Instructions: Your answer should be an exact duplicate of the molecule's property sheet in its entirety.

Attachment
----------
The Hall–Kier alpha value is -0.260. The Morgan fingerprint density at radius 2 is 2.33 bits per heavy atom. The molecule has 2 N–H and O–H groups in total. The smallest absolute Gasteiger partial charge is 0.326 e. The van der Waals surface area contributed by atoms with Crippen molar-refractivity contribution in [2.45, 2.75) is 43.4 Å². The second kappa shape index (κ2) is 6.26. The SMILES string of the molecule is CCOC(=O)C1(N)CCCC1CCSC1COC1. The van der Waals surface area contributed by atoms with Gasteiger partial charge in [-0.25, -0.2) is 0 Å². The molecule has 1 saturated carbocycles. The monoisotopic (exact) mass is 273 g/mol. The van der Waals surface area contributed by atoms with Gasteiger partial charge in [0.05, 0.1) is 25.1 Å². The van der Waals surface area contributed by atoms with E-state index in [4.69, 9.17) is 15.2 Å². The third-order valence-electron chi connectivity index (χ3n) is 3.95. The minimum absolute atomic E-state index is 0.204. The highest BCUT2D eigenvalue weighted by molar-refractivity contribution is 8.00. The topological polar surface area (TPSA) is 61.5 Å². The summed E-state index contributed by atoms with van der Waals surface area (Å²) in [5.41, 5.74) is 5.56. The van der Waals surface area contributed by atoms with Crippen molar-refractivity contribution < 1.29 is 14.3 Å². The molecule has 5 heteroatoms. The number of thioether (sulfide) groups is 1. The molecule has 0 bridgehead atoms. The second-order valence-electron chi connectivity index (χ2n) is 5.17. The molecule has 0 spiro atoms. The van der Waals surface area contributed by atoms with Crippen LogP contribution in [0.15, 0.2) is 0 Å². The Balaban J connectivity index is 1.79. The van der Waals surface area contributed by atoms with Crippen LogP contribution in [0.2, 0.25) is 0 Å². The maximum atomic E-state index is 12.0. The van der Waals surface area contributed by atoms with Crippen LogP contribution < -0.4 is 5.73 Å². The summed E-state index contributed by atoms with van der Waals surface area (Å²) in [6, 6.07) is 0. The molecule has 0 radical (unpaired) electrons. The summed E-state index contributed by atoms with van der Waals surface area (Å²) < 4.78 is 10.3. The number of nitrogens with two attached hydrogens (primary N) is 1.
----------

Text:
The Hall–Kier alpha value is -0.260. The Morgan fingerprint density at radius 2 is 2.33 bits per heavy atom. The molecule has 2 N–H and O–H groups in total. The smallest absolute Gasteiger partial charge is 0.326 e. The van der Waals surface area contributed by atoms with Crippen molar-refractivity contribution in [2.45, 2.75) is 43.4 Å². The second kappa shape index (κ2) is 6.26. The SMILES string of the molecule is CCOC(=O)C1(N)CCCC1CCSC1COC1. The van der Waals surface area contributed by atoms with Gasteiger partial charge in [-0.25, -0.2) is 0 Å². The molecule has 1 saturated carbocycles. The monoisotopic (exact) mass is 273 g/mol. The van der Waals surface area contributed by atoms with Gasteiger partial charge in [0.05, 0.1) is 25.1 Å². The van der Waals surface area contributed by atoms with E-state index in [4.69, 9.17) is 15.2 Å². The third-order valence-electron chi connectivity index (χ3n) is 3.95. The minimum absolute atomic E-state index is 0.204. The highest BCUT2D eigenvalue weighted by molar-refractivity contribution is 8.00. The topological polar surface area (TPSA) is 61.5 Å². The summed E-state index contributed by atoms with van der Waals surface area (Å²) in [5.41, 5.74) is 5.56. The van der Waals surface area contributed by atoms with Crippen molar-refractivity contribution < 1.29 is 14.3 Å². The molecule has 5 heteroatoms. The number of thioether (sulfide) groups is 1. The molecule has 0 bridgehead atoms. The second-order valence-electron chi connectivity index (χ2n) is 5.17. The molecule has 0 spiro atoms. The van der Waals surface area contributed by atoms with Crippen LogP contribution in [0.15, 0.2) is 0 Å². The Balaban J connectivity index is 1.79. The van der Waals surface area contributed by atoms with Crippen LogP contribution in [0.2, 0.25) is 0 Å². The maximum atomic E-state index is 12.0. The van der Waals surface area contributed by atoms with Crippen LogP contribution < -0.4 is 5.73 Å². The summed E-state index contributed by atoms with van der Waals surface area (Å²) in [6, 6.07) is 0. The molecule has 0 radical (unpaired) electrons. The summed E-state index contributed by atoms with van der Waals surface area (Å²) < 4.78 is 10.3. The number of nitrogens with two attached hydrogens (primary N) is 1.